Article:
of his olympic-sized gaffe summer, the bottom was falling out of his campaign, and he could not risk going into tampa, with you know, the base not being there for him anymore. so he is really trying to hold on to the base. and i can't think a way that he will be able toot track independents with this convention. can you think of anything less exciting than tampa, in august with mitt romney? >> shows you how insane the decision was at the top. and there is going to be a birther convention next to the republican convention. will that have some influence on the republican national committee and convention, and will the birther stuff actually come inside the arena? >> to me it's quite clear that
6:12 pm
that is a fundamentally excited and generative part of the republican base. they keep wanting to keep them at bay because they don't want to lose all credibility with any kind of main stream citizens in the united states, but they are very powerful. and i think independents reasonable republicans and the vast majority of democrats, what we all have to really pay attention to is how important the unconscious is here. we're looking for overt racism and racial hatred that we are not paying attention to this kind of unconscious fear. people are feeling frightened that their jobs are falling out, and that fear can be attached very easily to these kinds of indirect types of statements that can spur some of that 18% that you referred to that might come out and can really fire up
6:13 pm
a general sense of belonging, no matter that it is destroying potentially the most brilliant example of multi-racial democracy in the world, but i think we need to pay very close at attention to this. >> i agree. tricia rose thank you for joining me in "the war room." karl frisch you are going to stick around and talk about some medicare issues. plus call it fantasy football for political junkies, mtv is going to show us how they are getting into the campaign spirit. and later we'll meet the directors of the other war room. >> why can't we attack george bush why can't we talk about the political tactics in this country.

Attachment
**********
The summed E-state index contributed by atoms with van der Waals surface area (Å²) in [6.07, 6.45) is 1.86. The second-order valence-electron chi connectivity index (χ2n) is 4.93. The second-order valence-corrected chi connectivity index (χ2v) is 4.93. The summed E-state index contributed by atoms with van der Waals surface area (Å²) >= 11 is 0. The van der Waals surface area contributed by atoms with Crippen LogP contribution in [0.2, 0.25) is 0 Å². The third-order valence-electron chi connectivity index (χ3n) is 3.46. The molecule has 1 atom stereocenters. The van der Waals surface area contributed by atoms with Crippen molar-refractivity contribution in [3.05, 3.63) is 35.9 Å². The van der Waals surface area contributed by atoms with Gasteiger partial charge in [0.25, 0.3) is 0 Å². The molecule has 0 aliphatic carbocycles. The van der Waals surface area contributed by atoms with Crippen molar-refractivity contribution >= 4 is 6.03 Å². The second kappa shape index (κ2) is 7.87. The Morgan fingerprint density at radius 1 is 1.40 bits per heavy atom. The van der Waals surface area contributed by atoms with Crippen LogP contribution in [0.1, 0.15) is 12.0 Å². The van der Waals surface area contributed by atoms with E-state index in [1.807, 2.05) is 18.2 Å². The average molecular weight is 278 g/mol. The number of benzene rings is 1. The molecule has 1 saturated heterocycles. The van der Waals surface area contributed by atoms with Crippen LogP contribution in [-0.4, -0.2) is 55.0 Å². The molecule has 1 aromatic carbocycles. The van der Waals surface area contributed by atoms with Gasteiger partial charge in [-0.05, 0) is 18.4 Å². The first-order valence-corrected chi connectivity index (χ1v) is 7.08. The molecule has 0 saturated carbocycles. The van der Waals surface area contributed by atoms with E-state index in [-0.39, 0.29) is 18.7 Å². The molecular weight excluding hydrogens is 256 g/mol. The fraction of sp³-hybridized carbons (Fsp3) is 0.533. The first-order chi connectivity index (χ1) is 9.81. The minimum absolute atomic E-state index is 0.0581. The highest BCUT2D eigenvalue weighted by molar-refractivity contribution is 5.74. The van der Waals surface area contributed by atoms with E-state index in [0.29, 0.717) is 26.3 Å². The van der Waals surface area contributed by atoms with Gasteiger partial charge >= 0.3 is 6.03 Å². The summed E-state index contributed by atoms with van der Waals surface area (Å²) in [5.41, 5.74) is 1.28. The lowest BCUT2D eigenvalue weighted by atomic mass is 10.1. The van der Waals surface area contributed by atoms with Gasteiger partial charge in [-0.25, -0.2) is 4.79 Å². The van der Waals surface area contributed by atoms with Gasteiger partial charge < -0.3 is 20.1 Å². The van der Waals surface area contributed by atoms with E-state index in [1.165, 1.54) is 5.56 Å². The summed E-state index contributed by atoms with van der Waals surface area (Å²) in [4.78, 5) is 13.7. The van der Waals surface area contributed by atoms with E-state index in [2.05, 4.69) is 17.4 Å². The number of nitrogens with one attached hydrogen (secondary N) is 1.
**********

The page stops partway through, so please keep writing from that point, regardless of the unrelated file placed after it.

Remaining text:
6:14 pm
uh, i'm in a timeout because apparently riding the dog like it's a small horse is frowned upon in this establishment! luckily though, ya know, i conceal this bad boy underneath my blanket just so i can get on e-trade. check my investment portfolio, research stocks... wait, why are you taking... oh, i see...solitary. just a man and his thoughts. and a smartphone... with an e-trade app. ♪ nobody knows... ♪ [ male announcer ] e-trade. investing unleashed.
6:15 pm
6:16 pm
[ male announcer ] the inventors of twix had a falling out, so the production of twix was divided between two separate factories. left twix factory cascades caramel and chocolate onto cookie, while right twix factory flows caramel and chocolate onto cookie. today they share nothing but a wrapper and a driveway. try both and pick a side. a new report from the center for american progress and harvard economist shows the romney ryan plan cuts medicare drastically. under the romney/ryan plan seniors 65 and over are going to pay $11,000 moreover the course
6:17 pm
of their reenvironment than under the current plan. that's the equivalent of two year's of groceries. when today 54 year olds reach 65, they are going to have to pay almost $65,000. and that is the average senior's entire life savings. and it gets worse, a 39 year old today will pay $216,000 more. that could buy a new house, plus all new furnishing, and finally, sorry kids a 29 year old today would pay $331,000 more under the romney/ryan plan. and of course that's just the cost of raising a child, and even before this new report came
6:18 pm